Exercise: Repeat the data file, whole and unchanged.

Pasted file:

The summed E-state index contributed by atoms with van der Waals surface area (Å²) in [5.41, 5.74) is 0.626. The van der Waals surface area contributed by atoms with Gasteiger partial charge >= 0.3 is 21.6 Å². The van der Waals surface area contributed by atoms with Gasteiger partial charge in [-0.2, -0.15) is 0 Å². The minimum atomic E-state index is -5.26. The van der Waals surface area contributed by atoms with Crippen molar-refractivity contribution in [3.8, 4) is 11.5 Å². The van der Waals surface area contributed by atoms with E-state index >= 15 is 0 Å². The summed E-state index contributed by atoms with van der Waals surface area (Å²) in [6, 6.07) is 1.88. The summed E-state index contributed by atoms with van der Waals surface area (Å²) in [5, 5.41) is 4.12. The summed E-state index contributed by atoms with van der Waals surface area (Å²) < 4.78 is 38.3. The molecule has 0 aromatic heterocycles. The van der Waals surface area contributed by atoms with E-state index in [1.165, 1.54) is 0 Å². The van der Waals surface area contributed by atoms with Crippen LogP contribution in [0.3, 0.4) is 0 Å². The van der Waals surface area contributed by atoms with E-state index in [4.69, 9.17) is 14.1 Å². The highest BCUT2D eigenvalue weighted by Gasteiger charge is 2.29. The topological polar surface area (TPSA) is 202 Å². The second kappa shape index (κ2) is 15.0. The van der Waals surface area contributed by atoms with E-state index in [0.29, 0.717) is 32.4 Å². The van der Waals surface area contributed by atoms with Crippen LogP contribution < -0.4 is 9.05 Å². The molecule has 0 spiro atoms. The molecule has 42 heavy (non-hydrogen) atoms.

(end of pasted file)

The summed E-state index contributed by atoms with van der Waals surface area (Å²) in [5.41, 5.74) is 0.626. The van der Waals surface area contributed by atoms with Gasteiger partial charge >= 0.3 is 21.6 Å². The van der Waals surface area contributed by atoms with Gasteiger partial charge in [-0.2, -0.15) is 0 Å². The minimum atomic E-state index is -5.26. The van der Waals surface area contributed by atoms with Crippen molar-refractivity contribution in [3.8, 4) is 11.5 Å². The van der Waals surface area contributed by atoms with E-state index >= 15 is 0 Å². The summed E-state index contributed by atoms with van der Waals surface area (Å²) in [6, 6.07) is 1.88. The summed E-state index contributed by atoms with van der Waals surface area (Å²) in [5, 5.41) is 4.12. The summed E-state index contributed by atoms with van der Waals surface area (Å²) < 4.78 is 38.3. The molecule has 0 aromatic heterocycles. The van der Waals surface area contributed by atoms with E-state index in [1.165, 1.54) is 0 Å². The van der Waals surface area contributed by atoms with Crippen LogP contribution in [0.3, 0.4) is 0 Å². The van der Waals surface area contributed by atoms with E-state index in [4.69, 9.17) is 14.1 Å². The highest BCUT2D eigenvalue weighted by Gasteiger charge is 2.29. The topological polar surface area (TPSA) is 202 Å². The second kappa shape index (κ2) is 15.0. The van der Waals surface area contributed by atoms with E-state index in [0.29, 0.717) is 32.4 Å². The van der Waals surface area contributed by atoms with Crippen LogP contribution < -0.4 is 9.05 Å². The molecule has 0 spiro atoms. The molecule has 42 heavy (non-hydrogen) atoms.